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On behalf of all long-term investors in Coinstar Inc. (CSTR), I would like to thank Jim Chanos for helping to keep the price of CSTR shares lower than they would be without his persistence. While Chanos has been talking about his short Coinstar thesis for over a year (see Sep 20, 2011 Bloomberg interview, then April 12, 2012 CNBC interview), it is his most recent interview, published Sep 19, 2012 that seems to have finally resonated with the marketplace and pushed shares lower.

Prior attempts to talk down the stock had actually been met with higher prices. CSTR rallied from $44 on the close of 9/20/11 to over $54 by the end of October 2011. His April 12th, 2012 CNBC interview was soon met with a surprise announcement after the close when Coinstar pre-announced certain financial results for Q1 2012, which were stronger than expected, and raised guidance for the entire year. Shares rallied from their $61.31 close to as high as $69.80 in extended trading that day.

Rule 10b5-1 Share Repurchase Plan

The reason Chanos is every long-term Coinstar investor's best friend is related to a little noticed 8K filed by the Company on Aug 16, 2012 announcing it entered into a trading plan in accordance with Rule 10b5-1 in connection with the share repurchase program announced by Coinstar in July 2011 under which, as of June 30, 2012, the Company was authorized to purchase up to $270 million of its common stock. The Plan's effective period began on August 16, 2012, and will expire on February 15, 2013, unless terminated earlier in accordance with its terms.

A look back in history shows us that between January 2010 and the end of Q2 2011, CSTR purchased approximately 2.4 million shares of its stock for approximately $112.6 million. This implies an average price of $46.91 during this period. It is reasonable to believe that CSTR's appetite for share repurchases at current levels is significant since it purchased shares at a higher price in the past when revenues and EBITDA were substantially lower than they are today.

The lower the stock price, the more shares Coinstar can repurchase for its $270 million, and the higher earnings per share will be in future quarters. So thank you, Jim Chanos for helping Coinstar reduce the number of its outstanding shares. And thank you for allowing long-term investors the opportunity to purchase shares in the mid-$40's. At the current price, CSTR could afford to repurchase about 20% of the entire float of the company. Given current short interest of 9 million shares, that would put the short interest ratio at 37.5% of float, creating conditions ripe for a short squeeze.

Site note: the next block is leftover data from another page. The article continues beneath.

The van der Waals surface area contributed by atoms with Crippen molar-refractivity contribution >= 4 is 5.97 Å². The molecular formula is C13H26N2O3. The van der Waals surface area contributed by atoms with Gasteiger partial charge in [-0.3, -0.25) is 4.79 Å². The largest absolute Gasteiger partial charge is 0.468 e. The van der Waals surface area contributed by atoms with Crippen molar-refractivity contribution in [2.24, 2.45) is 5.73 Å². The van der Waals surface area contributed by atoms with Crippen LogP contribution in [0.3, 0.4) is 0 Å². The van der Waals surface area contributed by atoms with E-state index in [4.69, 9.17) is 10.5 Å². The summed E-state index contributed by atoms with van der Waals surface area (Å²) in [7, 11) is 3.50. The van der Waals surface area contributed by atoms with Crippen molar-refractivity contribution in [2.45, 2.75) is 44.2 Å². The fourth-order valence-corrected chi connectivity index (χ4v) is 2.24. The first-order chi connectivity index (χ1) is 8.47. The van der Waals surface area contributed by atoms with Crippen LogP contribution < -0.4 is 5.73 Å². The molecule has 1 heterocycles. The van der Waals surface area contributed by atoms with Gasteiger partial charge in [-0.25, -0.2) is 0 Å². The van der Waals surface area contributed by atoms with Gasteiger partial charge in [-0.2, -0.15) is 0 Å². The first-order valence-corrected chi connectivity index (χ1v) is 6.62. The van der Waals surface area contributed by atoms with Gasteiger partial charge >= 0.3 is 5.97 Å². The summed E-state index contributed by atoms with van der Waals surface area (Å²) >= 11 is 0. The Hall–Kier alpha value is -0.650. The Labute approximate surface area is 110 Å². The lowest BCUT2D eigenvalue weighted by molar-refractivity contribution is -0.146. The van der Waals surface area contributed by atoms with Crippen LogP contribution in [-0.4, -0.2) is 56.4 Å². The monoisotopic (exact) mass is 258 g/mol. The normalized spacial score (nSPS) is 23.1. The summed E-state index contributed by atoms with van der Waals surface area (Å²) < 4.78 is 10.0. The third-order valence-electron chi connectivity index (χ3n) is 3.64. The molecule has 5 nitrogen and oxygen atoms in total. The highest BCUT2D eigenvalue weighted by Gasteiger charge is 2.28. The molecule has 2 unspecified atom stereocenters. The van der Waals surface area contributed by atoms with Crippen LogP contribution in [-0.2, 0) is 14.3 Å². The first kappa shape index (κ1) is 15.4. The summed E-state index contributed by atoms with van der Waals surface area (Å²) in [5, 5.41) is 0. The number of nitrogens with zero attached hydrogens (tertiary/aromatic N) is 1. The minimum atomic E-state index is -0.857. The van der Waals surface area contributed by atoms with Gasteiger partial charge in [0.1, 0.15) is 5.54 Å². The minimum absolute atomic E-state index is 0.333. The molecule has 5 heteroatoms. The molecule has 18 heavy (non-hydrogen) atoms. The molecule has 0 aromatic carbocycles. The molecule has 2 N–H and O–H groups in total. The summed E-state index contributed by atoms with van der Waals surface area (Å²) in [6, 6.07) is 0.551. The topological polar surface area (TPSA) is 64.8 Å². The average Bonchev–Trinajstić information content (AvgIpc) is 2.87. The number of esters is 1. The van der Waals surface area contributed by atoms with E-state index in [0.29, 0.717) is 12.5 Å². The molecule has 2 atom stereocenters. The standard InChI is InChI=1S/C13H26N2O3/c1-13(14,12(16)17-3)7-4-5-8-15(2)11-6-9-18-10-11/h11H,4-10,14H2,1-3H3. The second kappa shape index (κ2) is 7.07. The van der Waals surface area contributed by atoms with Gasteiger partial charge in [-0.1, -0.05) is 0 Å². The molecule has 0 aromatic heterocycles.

I have a good deal of respect for Jim Chanos and find myself in agreement with his short calls more often than not. That said, I believe his take on Coinstar is off the mark for the following reasons:

The Acquisition of NCR's Blockbuster Express is Strategically Brilliant

• By eliminating its largest competitor in the DVD kiosk space through the recent acquisition of NCR's Blockbuster Express, CSTR achieved 4 important value-creating objectives:

o Virtually eliminated the risk of Redbox losing a major retail account to a competitor (this was a real risk with NCR in the business)

o Ensured any future new large retailer contracts for DVD kiosks will go to Redbox (no other viable operator for large retailers)

o Gained presence at 2 of the largest and highest trafficked supermarket chains in the country (Publix and Safeway) which will result in thousands of profitable kiosk locations

o Removed the threat of upward retailer revenue share pressure by removing the only other viable company that could service larger national retailers. In fact, by being the sole vendor in this space, one could argue that commissions to retailers could go down in the future, as there would be no other vendor options.

Why the Melting Ice Cube Argument is Flawed and Other Positive Catalysts for Coinstar

The cannibalization of kiosk-based DVD rentals by online video will take longer than expected due to the significant price advantage of Redbox vs. online a la carte rentals afforded by the First Sale Doctrine which exists for physical DVDs but not for digitally delivered content. This is a point that seems to get lost: Redbox will always be able to offer movies cheaper than online competitors due to this subtle but critical structural difference in content acquisition and pricing power. Given the high price sensitivity of the average US household, $1.20 looks a lot better than $4.99 for a movie rental. Price trumps technology in this case.

• Q4 boasts a strong release slate kicking off with the $622 million box office hit The Avengers which should be in Redbox kiosks by the first week of October.

• Product mix trends should help boost Redbox margins each quarter as the percentage of Bluray titles increases. Redbox has higher margins on Bluray product compared to standard DVD.

• Interchange (credit/debt card) Fee Mitigation is quite possible by Q1 2013 which would add a significant boost to CSTR's already flush bottom line

The risk-reward for long-term investors in Coinstar appears attractive at current levels. Generally it is a bad idea to be short a company that generates consistent and growing cash flow, that is clean from an accounting standpoint, trading at low valuation multiples, holds the low-cost provider position in the market and has tens of millions of satisfied customers with consistently high approval ratings.

Source: Why Coinstar Investors Should Thank Jim Chanos

Additional disclosure: I am long options on CSTR.